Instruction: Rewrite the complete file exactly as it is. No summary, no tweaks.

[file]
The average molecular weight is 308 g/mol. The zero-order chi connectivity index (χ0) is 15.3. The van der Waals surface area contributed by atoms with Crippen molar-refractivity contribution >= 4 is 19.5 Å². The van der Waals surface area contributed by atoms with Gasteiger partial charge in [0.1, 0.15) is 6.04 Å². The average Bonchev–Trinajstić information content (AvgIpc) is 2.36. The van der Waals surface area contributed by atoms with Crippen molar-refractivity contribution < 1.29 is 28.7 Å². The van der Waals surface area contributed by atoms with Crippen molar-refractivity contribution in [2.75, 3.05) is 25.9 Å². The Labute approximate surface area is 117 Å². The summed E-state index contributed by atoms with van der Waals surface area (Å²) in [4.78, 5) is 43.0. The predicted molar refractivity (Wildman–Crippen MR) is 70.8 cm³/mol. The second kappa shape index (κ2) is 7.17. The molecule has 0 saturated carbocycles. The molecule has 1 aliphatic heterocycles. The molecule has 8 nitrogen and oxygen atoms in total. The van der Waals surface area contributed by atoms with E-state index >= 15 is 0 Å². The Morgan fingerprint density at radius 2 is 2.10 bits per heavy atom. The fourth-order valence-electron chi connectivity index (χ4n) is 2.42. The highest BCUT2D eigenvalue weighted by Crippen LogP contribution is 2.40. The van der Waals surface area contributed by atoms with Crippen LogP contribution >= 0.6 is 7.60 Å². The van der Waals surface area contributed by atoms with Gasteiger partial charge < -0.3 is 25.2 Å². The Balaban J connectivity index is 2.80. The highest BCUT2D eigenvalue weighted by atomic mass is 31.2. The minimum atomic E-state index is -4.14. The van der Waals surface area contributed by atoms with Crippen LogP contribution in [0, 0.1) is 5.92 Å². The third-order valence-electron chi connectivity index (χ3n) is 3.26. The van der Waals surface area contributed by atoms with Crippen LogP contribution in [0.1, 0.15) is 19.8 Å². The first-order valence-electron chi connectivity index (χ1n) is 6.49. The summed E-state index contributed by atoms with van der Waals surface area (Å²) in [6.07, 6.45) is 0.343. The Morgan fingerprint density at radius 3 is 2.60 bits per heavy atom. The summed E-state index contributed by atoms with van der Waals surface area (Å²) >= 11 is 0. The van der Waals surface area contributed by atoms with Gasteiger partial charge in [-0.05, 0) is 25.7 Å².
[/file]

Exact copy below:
The average molecular weight is 308 g/mol. The zero-order chi connectivity index (χ0) is 15.3. The van der Waals surface area contributed by atoms with Crippen molar-refractivity contribution >= 4 is 19.5 Å². The van der Waals surface area contributed by atoms with Gasteiger partial charge in [0.1, 0.15) is 6.04 Å². The average Bonchev–Trinajstić information content (AvgIpc) is 2.36. The van der Waals surface area contributed by atoms with Crippen molar-refractivity contribution < 1.29 is 28.7 Å². The van der Waals surface area contributed by atoms with Crippen molar-refractivity contribution in [2.75, 3.05) is 25.9 Å². The Labute approximate surface area is 117 Å². The summed E-state index contributed by atoms with van der Waals surface area (Å²) in [4.78, 5) is 43.0. The predicted molar refractivity (Wildman–Crippen MR) is 70.8 cm³/mol. The second kappa shape index (κ2) is 7.17. The molecule has 0 saturated carbocycles. The molecule has 1 aliphatic heterocycles. The molecule has 8 nitrogen and oxygen atoms in total. The van der Waals surface area contributed by atoms with E-state index >= 15 is 0 Å². The Morgan fingerprint density at radius 2 is 2.10 bits per heavy atom. The fourth-order valence-electron chi connectivity index (χ4n) is 2.42. The highest BCUT2D eigenvalue weighted by Crippen LogP contribution is 2.40. The van der Waals surface area contributed by atoms with Crippen LogP contribution >= 0.6 is 7.60 Å². The van der Waals surface area contributed by atoms with Gasteiger partial charge < -0.3 is 25.2 Å². The Balaban J connectivity index is 2.80. The highest BCUT2D eigenvalue weighted by atomic mass is 31.2. The minimum atomic E-state index is -4.14. The van der Waals surface area contributed by atoms with Crippen LogP contribution in [0, 0.1) is 5.92 Å². The third-order valence-electron chi connectivity index (χ3n) is 3.26. The van der Waals surface area contributed by atoms with Crippen LogP contribution in [0.1, 0.15) is 19.8 Å². The first-order valence-electron chi connectivity index (χ1n) is 6.49. The summed E-state index contributed by atoms with van der Waals surface area (Å²) in [6.07, 6.45) is 0.343. The Morgan fingerprint density at radius 3 is 2.60 bits per heavy atom. The summed E-state index contributed by atoms with van der Waals surface area (Å²) >= 11 is 0. The van der Waals surface area contributed by atoms with Gasteiger partial charge in [-0.05, 0) is 25.7 Å².